It was in Kentucky that the investigation centered. While Coffey’s medical practice was located in Oneida, many of his patients were from McCreary County and surrounding Kentucky counties. It was the DEA’s regional office in Southeastern Kentucky that spearheaded the investigation.
Dr. Coffey is no longer in the medical practice. His Underpass Drive clinic burned in January 2020 — a fire that claimed several other businesses in the small medical complex. While Coffey relocated his practice to Industrial Lane, it closed for good in July 2020, and Coffey’s medical license expired in October 2021.
In addition to alleging that Dr. Coffey had prescribed nearly five million opioid pills over an eight-year period, investigators said that Coffey had pre-written prescriptions for pain pills that could be given to patients while he was not in the office. Specifically, investigators cited an instance where a patient was prescribed pain pills by Coffey while the doctor was out of state. The DEA said that insurance programs had paid at least $18 million to Coffey’s clinic during a period of six years.
Ultimately, the government’s case against Coffey centered on a single incident: When he wrote a prescription for 60 oxycodone pills to a patient in September 2016.
As part of the plea agreement, Dr. Coffey acknowledged that he prescribed the oxycodone pills in question without a legitimate medical purpose and outside the course of professional practice. He also admitted that he knew the more than $12,000 deposited in October 2016 was “criminally derived” money.
Coffey admitted to providing pre-written prescriptions for oxycodone, hydrocodone and other painkillers so that his office could furnish those prescriptions to patients in exchange for payments. For the patient at the center of the court case presented by the government, it was said that Coffey spent less than one minute with the patient and conducted no physical exam before issuing the prescription.
Coffey also agreed not to contest the forfeiture of assets and property that the DEA seized. Those seizures included more than $1.3 million from his bank accounts and in cash, along with two Mercedes-Benz GL450s.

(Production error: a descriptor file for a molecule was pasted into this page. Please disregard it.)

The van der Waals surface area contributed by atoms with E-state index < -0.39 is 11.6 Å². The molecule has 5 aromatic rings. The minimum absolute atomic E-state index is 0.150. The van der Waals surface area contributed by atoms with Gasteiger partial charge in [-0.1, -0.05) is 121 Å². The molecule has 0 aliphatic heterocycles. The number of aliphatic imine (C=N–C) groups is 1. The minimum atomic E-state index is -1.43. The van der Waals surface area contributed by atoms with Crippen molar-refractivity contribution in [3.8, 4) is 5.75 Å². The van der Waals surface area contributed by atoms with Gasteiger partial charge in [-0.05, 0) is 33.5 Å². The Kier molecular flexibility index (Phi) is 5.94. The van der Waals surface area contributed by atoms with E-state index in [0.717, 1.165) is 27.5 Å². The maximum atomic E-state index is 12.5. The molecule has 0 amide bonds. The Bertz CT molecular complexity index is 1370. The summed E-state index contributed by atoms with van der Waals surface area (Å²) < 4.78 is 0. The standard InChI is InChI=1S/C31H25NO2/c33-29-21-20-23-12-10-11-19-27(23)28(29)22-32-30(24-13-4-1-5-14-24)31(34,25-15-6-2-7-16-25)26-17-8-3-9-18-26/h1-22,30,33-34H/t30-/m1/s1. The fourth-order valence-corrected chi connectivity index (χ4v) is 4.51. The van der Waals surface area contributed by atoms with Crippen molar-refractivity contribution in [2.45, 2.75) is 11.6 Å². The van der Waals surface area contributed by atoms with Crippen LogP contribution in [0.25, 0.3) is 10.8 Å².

Dr. Bruce Coffey, the prominent Oneida physician at the center of an extensive investigation into the distribution of painkillers. Coffey will serve a 40-month sentence in the custody of the Federal Bureau of Prisons, after which he will serve one year of supervised probation. He was also fined $500,000.
That judgment was handed down in U.S. District Court in Knoxville. The court recommended that Coffey’s sentence be served at a federal prison in either Lexington, KY. or Manchester, KY.
COVINGTON, KENTUCKY. Dr. Michael J. Grogan, 67, of Lakeside Park, Kentucky, was indicted by a federal grand jury for 257 counts of illegal distribution of controlled substances.
The indictment alleged that, between February 1, 2018, and February 13, 2019, Dr. Grogan was the owner and operator of Go Beyond Medicine, a medical clinic located in Crescent Springs, and Grogan unlawfully distributed and dispensed Schedule II controlled substances outside the scope of professional medical practice and without a legitimate medical purpose. According to the indictment, Grogan wrote 257 unlawful prescriptions for oxycodone.
The investigation preceding the indictment was conducted jointly by the DEA, FBI, the U.S. Department of Health and Human Services, and the Northern Kentucky Drug Strike Force. U.S. Department of Justice—Eastern District of Kentucky
According to testimony at trial, Gowder and the clinic owners worked together to run an illicit pain clinic near Chattanooga, Tennessee, called Tennessee Pain Institute, which drug addicts and drug traffickers in Kentucky and elsewhere used as their suppliers.
The evidence further revealed that after the Tennessee Department of Health investigated TPI’s doctors and federal law enforcement executed a search warrant at TPI, clinic owners Tyndale and Mithavayani opened a new pain clinic in North Carolina to cater to the same Kentucky population.
Following a four-week trial, the jury convicted Timothy Gowder, 71, from Chattanooga, Tennessee, Anwar Mithavayani, 55, and Pete Tyndale, 47, Clinic Owners from Florida, of conspiracy to distribute oxycodone and oxymorphone.
Co-defendant Larry Karr of Keavy, Kentucky, pled guilty to the oxycodone-trafficking charge and was sentenced to 108 months in federal prison.
James Bradley Combs, 41, from Woodbine, Kentucky, was convicted of possession with intent to distribute oxycodone.
LOUISVILLE, KENTUCKY. Bluegrass Pain Consultants. Patients and employees got a painful shock when the office closed. One employee said, “there were red flags from the beginning. “Every day, people have been quitting,” she said. “A lot of the providers, including two of the doctors.”
In June, federal agents raided five of their offices. “They asked us about different patients being charged for things they did not receive.”
FBI and DEA agents were in and out of the Bluegrass Pain Consultants offices in Louisville and LaGrange. The offices are located at 10241 Champion Farms Drive in Louisville; 6400 Dutchmans Parkway, Suite 60 in Louisville and 1009 New Moody Lane in LaGrange.
Patients told news reporters that some pharmacies refused to fill prescriptions from Bluegrass Pain Consultants because of the investigation.
One patient broke her back twice and had been a patient for the past seven months. She was able to get one prescription but tried getting it filled at Kroger in New Albany and was denied. She then turned to Walmart and was denied again.